By installing fiber optics in an ethnically diverse neighborhood populated mostly by middle-class and low-income people, the company may be able to refute critics who have accused Verizon of high-tech redlining.
Duh!, User Rank: Light Sabre 12/5/2012 | 3:10:22 PM
re: FiOS Tracker Ah, but I did say "Not **quite**".
VZ is clearly dipping a cautious toe in the water, to see what it takes to deploy and market FTTH in a low-rise urban area. Dorchester is an interesting choice, if you know Boston urban geography and demographics. I predict they'll get take rate for FiOS TV at the high end of expectations, especially if they're able to get enough international programming in the right packages at the right price.
Those of us who've been around Boston for a while also remember how long it took Continental Cablevision to bring up cable to most of the city. For a long time, there was an impasse in the historic Beacon Hill and Back Bay neighborhoods over aerial vs buried construction, and then over permitting for the burial. Will be intreresting to see how all this plays out for VZ.
msilbey, User Rank: Blogger 12/5/2012 | 3:10:20 PM
re: FiOS Tracker Singapore is also pushing pre-DOCSIS 3.0 services. And according to Starhub's Thomas EE, the Singapore operator's seen an increase in subscription data services since it's improved its bandwidth capacity. (More here: http://connectedhome2go.com/20...
re: FiOS Tracker Excellent question...I hope soon, as the MSO's don't really have much other choice to compete across all market/product segments other than using 3Ghz equipment from Vyyo, as Starhub has chosen.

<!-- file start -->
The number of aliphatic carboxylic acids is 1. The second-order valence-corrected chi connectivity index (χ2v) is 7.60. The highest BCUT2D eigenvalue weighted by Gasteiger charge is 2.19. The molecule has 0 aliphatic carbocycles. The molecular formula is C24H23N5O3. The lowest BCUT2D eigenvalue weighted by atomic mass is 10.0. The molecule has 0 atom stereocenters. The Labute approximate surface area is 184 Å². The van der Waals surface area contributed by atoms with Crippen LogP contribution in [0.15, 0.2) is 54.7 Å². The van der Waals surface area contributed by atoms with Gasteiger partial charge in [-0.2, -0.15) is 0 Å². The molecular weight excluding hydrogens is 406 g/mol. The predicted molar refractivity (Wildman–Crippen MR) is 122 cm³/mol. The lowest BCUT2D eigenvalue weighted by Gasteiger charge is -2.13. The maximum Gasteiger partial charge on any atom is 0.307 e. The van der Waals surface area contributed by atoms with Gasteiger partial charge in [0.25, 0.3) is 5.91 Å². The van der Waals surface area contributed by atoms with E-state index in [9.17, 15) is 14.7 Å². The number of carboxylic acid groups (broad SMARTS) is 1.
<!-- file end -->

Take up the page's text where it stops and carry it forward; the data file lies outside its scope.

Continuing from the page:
Light Reading is spending much of this year digging into the details of how automation technology will impact the comms market, but let's take a moment to also look at how automation is set to overturn the current world order by the middle of the century.
Understanding the full experience of women in technology requires starting at the collegiate level (or sooner) and studying the technologies women are involved with, company cultures they're part of and personal experiences of individuals.
During this WiC radio show, we will talk with Nicole Engelbert, the director of Research & Analysis for Ovum Technology and a 23-year telecom industry veteran, about her experiences and perspectives on women in tech. Engelbert covers infrastructure, applications and industries for Ovum, but she is also involved in the research firm's higher education team and has helped colleges and universities globally leverage technology as a strategy for improving recruitment, retention and graduation performance.
She will share her unique insight into the collegiate level, where women pursuing engineering and STEM-related degrees is dwindling. Engelbert will also reveal new, original Ovum research on the topics of artificial intelligence, the Internet of Things, security and augmented reality, as well as discuss what each of those technologies might mean for women in our field. As always, we'll also leave plenty of time to answer all your questions live on the air and chat board.